In Switzerland children’s referrals to my office with problems of the hands are more frequently related to traumas, and less frequently to general diseases (like cancer) or congenital malformations. Injuries to the hand represent about one third of the total visits made in a year in the office. Often, the ability of children to “masque” a trauma or bypassing the consequent functional loss, cause a delay in the diagnose and therapy. Most likely the best option is not surgical.
The difficulty for the parents to understand how the child feels with sometimes an underestimation of the initial trauma or a difficult interpretation of the radiological images are often the main reason of a delayed diagnose. After the diagnosis and a classic temporary unuseful research of the guilty everybody’s focused on the therapeutic strategy to be undertaken to save time. The hand from the first weeks of life is an essential organ both for the relationship with the mother and for the exploration of the new world that stimulates a continous learning. Thanks to the pinch thumb-index the manipulation of objects which is vital to grow up is guaranted. There are several malformations of the hand with different functional limitations, even with marked regional differences. The prevalence of congenital malformations is 1:2000 newborns.
The most common malformations are syndactyly (fusion of 2 or more fingers), the presence of one or more supernumerary fingers (polydactyly), the absence of one or more fingers (unilateral), the position in flexion of the finger (camptodactyly), the deviation on a side of the fingers (clinodactyly), a finger of reduced length (brachidactyly). Other conditions are associated with malformations of the lower limbs, face, kidneys or the heart.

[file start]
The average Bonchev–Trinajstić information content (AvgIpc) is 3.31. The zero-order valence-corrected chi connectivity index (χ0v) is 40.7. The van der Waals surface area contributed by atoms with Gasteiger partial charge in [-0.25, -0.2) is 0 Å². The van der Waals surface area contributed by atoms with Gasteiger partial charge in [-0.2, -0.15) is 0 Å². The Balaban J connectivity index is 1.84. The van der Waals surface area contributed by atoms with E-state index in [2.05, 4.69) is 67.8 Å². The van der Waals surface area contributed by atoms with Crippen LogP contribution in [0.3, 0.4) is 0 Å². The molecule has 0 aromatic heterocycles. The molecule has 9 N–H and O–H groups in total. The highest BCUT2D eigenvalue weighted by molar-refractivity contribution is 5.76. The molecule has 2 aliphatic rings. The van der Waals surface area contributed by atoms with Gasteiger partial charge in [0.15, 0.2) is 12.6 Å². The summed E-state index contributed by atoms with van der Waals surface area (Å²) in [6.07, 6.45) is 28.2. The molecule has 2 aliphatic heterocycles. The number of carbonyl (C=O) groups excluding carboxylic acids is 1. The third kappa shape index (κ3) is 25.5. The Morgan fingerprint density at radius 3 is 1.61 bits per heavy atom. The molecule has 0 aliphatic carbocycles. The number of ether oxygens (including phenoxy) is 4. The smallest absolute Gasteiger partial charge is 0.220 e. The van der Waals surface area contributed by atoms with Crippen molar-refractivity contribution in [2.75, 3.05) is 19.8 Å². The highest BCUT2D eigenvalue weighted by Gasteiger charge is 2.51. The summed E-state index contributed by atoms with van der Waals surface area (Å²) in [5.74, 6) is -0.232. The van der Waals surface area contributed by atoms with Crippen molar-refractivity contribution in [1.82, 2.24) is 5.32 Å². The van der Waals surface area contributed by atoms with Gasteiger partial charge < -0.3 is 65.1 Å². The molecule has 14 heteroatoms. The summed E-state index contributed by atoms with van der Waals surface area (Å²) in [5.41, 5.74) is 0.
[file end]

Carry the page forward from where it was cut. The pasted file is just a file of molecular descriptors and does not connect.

In these children the functional defects affect the physical and brain development with problems in the social life.
An early intervention is mandatory. Around the first months of life, the brain becomes aware of the functions of the hand and learn to use it. An excessive delay may lead to a permanent exclusion of a particular function in the mindset with a consequent functional loss of development. The procedure or surgical procedures are only one step to correct this. But every surgical procedure has to be planned in advance in a program which also includes the management of complications. In most cases the pre- and postoperative care is characterized by the use of braces, with a preventive function, corrective or functional.
Furthermore, the presence in the team of a qualified psychologist / psychiatrist is topical in dealing with doubts, questions and emotions’ management. In principle they are useful for dealing with the impact of the malformation or trauma on the family balance and then to learn how to manage it.
Since the beginning of the Orthop. and Hand Surgery training, Dr.Lucchina has been interested in congenital malformations of the hand completing his scientific background at the Shriners’ Children’s Hospital in Philadelphia and continuing His long-lasting collaboration with his master for surgery hand, Prof. Marco Lanzetta, an internationally renowned expert in this field.